Face is just one facet of Perkins

Off the court, more smiles than frowns

By John Powers
Globe Staff / May 30, 2010

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The man you see is not the man he is, his character witnesses attest. Kendrick Perkins is a super-sized action figure with a sweet disposition.

“Perk is a great guy,’’ Celtics coach Doc Rivers says of his center with the big shoulders and the bigger frown. “I think everybody sees his body language and his scowl and they think differently of him. To those who know him, he’s absolutely a terrific guy, funny. But he’s not trying to have fun when the game starts.’’

On the court, Perkins plays an unlovable but vital role, banging and wrangling with the other voluminous creatures in the NBA’s menagerie. His job description does not call for delicacy or decorum, and referees have been quick to penalize what they deem his social indiscretions, deserved or not.

“That’s his identity,’’ says guard Ray Allen. “People always ask me why he’s so mad. Is he that mean? He always has a scowl on his face. I say, no. Perkins, he’s a teddy bear. He’s just out there intimidating, blocking shots, that’s all.’’

Put yourself in his position, his teammates suggest. Most nights during the regular season and throughout the playoffs, a gargantuan presence has tried to push through or over Perkins to the basket. In the opener of the Cleveland series, Shaquille O’Neal opened up his lip for half a dozen stitches.

“I’m already ugly,’’ Perkins shrugged. “I can’t add no more to it.’’

This is not a powder-puff game, not in the painted sector where Perkins operates. The work is beastly, bruising, and bloody. When Glen Davis stepped in after Perkins was dismissed from Game 5 with the Magic with his second technical, he ended up taking an airborne elbow from Dwight Howard that gave him a concussion and sent Davis woozily back to the dressing room.

Such are the hazards of the essential role that Perkins has been performing for the Celtics on a nightly basis since he took over the starting job in 2007. There are the Big Three of Paul Pierce, Kevin Garnett, and Allen. There is Rajon Rondo, the headbanded orchestrator. And there is Perkins, whose job is to interpose, interrupt, and interdict.

By its nature, his best work doesn’t turn up on the score sheet. But without it the Celtics would not be playing for their 18th championship this week.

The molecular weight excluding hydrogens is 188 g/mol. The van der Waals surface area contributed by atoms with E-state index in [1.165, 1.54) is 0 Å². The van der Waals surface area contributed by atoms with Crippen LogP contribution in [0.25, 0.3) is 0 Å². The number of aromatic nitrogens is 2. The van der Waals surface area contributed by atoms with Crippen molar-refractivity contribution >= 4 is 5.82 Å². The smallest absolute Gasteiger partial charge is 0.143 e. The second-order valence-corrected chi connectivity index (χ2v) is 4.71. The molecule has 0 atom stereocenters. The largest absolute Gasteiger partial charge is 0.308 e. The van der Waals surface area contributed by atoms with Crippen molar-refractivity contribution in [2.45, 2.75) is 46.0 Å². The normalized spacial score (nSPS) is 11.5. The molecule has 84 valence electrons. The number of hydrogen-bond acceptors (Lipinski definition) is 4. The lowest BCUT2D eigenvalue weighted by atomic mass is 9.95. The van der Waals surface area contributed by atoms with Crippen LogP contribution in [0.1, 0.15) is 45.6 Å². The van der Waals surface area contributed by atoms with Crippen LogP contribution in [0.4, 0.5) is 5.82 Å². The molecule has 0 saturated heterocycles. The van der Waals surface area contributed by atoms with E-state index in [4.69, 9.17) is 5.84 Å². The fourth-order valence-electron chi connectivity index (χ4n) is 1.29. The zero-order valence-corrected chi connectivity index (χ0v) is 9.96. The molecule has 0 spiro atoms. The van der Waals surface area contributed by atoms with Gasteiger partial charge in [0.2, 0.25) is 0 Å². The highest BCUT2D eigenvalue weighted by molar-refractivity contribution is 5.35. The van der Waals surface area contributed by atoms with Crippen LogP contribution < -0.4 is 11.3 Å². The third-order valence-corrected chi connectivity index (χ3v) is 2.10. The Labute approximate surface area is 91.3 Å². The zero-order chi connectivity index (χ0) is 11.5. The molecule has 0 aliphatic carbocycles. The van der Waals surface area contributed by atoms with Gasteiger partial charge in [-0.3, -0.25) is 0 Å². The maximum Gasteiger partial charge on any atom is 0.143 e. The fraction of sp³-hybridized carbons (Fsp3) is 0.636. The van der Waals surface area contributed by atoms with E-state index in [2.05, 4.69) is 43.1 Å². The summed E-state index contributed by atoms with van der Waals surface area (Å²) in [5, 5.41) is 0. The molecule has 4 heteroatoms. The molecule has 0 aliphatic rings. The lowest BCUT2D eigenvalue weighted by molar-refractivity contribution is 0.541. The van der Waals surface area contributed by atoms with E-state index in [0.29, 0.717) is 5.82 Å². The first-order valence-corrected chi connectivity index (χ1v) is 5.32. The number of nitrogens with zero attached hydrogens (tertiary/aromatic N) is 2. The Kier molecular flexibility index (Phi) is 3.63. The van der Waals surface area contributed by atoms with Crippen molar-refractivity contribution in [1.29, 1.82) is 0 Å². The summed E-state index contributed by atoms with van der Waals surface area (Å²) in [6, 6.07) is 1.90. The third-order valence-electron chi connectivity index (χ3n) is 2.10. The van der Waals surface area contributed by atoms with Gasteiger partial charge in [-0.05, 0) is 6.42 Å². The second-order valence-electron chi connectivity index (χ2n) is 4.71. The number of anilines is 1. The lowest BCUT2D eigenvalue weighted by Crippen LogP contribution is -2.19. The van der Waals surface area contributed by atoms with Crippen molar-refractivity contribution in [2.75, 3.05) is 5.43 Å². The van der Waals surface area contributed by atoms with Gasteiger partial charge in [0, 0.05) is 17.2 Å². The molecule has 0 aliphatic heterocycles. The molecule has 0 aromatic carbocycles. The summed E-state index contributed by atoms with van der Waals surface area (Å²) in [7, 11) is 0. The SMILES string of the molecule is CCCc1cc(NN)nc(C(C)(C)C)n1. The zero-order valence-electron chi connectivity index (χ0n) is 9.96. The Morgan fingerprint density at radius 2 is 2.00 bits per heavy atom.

“Every single guy in a uniform has a role and has a responsibility for us winning,’’ says Rivers. “Perk is that. Perk is our defender. He’s an offensive lineman. Never gets any credit, always in the trenches. Probably takes the most punishment of any player on our team and he just does his job.’’

During the run to the Finals, that meant dealing with Miami’s Jermaine O’Neal (6 feet 11 inches, 226 pounds), with Shaq (7-1, 325), and with Howard (6-11, 240), which made for a series of unsmiling evenings.

“Everybody recognizes what Perk does, but I don’t think they understand what he truly does,’’ says Davis. “For example, if Jermaine plays the way he’s capable of playing, we have a fight on our hands. We’ve got D-Wade and also O’Neal in the post, but Perk made sure that didn’t happen. If Shaq comes in and dominates like he’s used to, if Perk doesn’t come in and maintain Shaq and make sure that he doesn’t have big games, we struggle with Cleveland.’’

The big project
By definition, Perkins’s contribution is addition by subtraction. He is not expected to score, and he generally does not — his average was 10.1 points during the regular season and has been 5.6 during the playoffs. His career numbers for seven seasons are 6.4 and 7.0.

“I think I’m the best defender in the post,’’ Perkins declares, inviting no discussion.

The benefit of playing for Boston is that there’s no confusion about what Perkins is supposed to do.

“It’s still the Big Three team,’’ he says.

Two of them — Garnett and Allen — were wearing other jerseys when Perkins arrived on Causeway Street in the autumn of 2003, an 18-year-old man-child out of Clifton J. Ozen High School in Beaumont, Texas.